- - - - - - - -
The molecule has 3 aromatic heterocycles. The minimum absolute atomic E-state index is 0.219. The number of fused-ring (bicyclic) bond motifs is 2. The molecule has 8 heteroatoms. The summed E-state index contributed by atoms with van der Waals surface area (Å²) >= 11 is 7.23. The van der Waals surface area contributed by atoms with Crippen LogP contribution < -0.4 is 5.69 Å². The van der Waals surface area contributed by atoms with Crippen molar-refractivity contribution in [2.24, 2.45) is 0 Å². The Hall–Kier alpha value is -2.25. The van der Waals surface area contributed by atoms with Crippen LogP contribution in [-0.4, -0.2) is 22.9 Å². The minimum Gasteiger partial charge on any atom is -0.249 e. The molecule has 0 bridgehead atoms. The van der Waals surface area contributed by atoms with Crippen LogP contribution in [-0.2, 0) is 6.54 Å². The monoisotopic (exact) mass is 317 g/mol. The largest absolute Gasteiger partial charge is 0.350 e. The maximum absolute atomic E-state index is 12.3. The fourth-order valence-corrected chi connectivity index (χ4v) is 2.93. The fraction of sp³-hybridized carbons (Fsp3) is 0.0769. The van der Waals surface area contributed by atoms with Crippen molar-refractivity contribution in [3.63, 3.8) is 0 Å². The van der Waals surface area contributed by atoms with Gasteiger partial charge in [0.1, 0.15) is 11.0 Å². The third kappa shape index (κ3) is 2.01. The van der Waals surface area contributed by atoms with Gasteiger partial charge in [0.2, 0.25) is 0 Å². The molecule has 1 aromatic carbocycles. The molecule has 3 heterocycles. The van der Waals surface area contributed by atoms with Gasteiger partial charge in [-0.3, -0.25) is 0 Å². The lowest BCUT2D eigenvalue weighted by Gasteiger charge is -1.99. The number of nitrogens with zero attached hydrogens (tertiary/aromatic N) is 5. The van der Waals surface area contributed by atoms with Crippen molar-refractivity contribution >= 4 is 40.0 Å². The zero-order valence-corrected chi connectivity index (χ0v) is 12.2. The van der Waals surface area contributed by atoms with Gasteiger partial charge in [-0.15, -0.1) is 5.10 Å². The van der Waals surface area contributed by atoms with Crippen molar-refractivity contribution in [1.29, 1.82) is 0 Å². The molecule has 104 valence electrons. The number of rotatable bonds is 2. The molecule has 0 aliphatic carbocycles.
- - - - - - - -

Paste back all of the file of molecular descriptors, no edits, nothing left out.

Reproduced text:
The molecule has 3 aromatic heterocycles. The minimum absolute atomic E-state index is 0.219. The number of fused-ring (bicyclic) bond motifs is 2. The molecule has 8 heteroatoms. The summed E-state index contributed by atoms with van der Waals surface area (Å²) >= 11 is 7.23. The van der Waals surface area contributed by atoms with Crippen LogP contribution < -0.4 is 5.69 Å². The van der Waals surface area contributed by atoms with Crippen molar-refractivity contribution in [2.24, 2.45) is 0 Å². The Hall–Kier alpha value is -2.25. The van der Waals surface area contributed by atoms with Crippen LogP contribution in [-0.4, -0.2) is 22.9 Å². The minimum Gasteiger partial charge on any atom is -0.249 e. The molecule has 0 bridgehead atoms. The van der Waals surface area contributed by atoms with Crippen LogP contribution in [-0.2, 0) is 6.54 Å². The monoisotopic (exact) mass is 317 g/mol. The largest absolute Gasteiger partial charge is 0.350 e. The maximum absolute atomic E-state index is 12.3. The fourth-order valence-corrected chi connectivity index (χ4v) is 2.93. The fraction of sp³-hybridized carbons (Fsp3) is 0.0769. The van der Waals surface area contributed by atoms with Crippen molar-refractivity contribution in [3.63, 3.8) is 0 Å². The van der Waals surface area contributed by atoms with Gasteiger partial charge in [0.1, 0.15) is 11.0 Å². The third kappa shape index (κ3) is 2.01. The van der Waals surface area contributed by atoms with Gasteiger partial charge in [0.2, 0.25) is 0 Å². The molecule has 1 aromatic carbocycles. The molecule has 3 heterocycles. The van der Waals surface area contributed by atoms with Gasteiger partial charge in [-0.3, -0.25) is 0 Å². The lowest BCUT2D eigenvalue weighted by Gasteiger charge is -1.99. The number of nitrogens with zero attached hydrogens (tertiary/aromatic N) is 5. The van der Waals surface area contributed by atoms with Crippen molar-refractivity contribution >= 4 is 40.0 Å². The zero-order valence-corrected chi connectivity index (χ0v) is 12.2. The van der Waals surface area contributed by atoms with Gasteiger partial charge in [-0.15, -0.1) is 5.10 Å². The van der Waals surface area contributed by atoms with Crippen molar-refractivity contribution in [1.29, 1.82) is 0 Å². The molecule has 104 valence electrons. The number of rotatable bonds is 2. The molecule has 0 aliphatic carbocycles.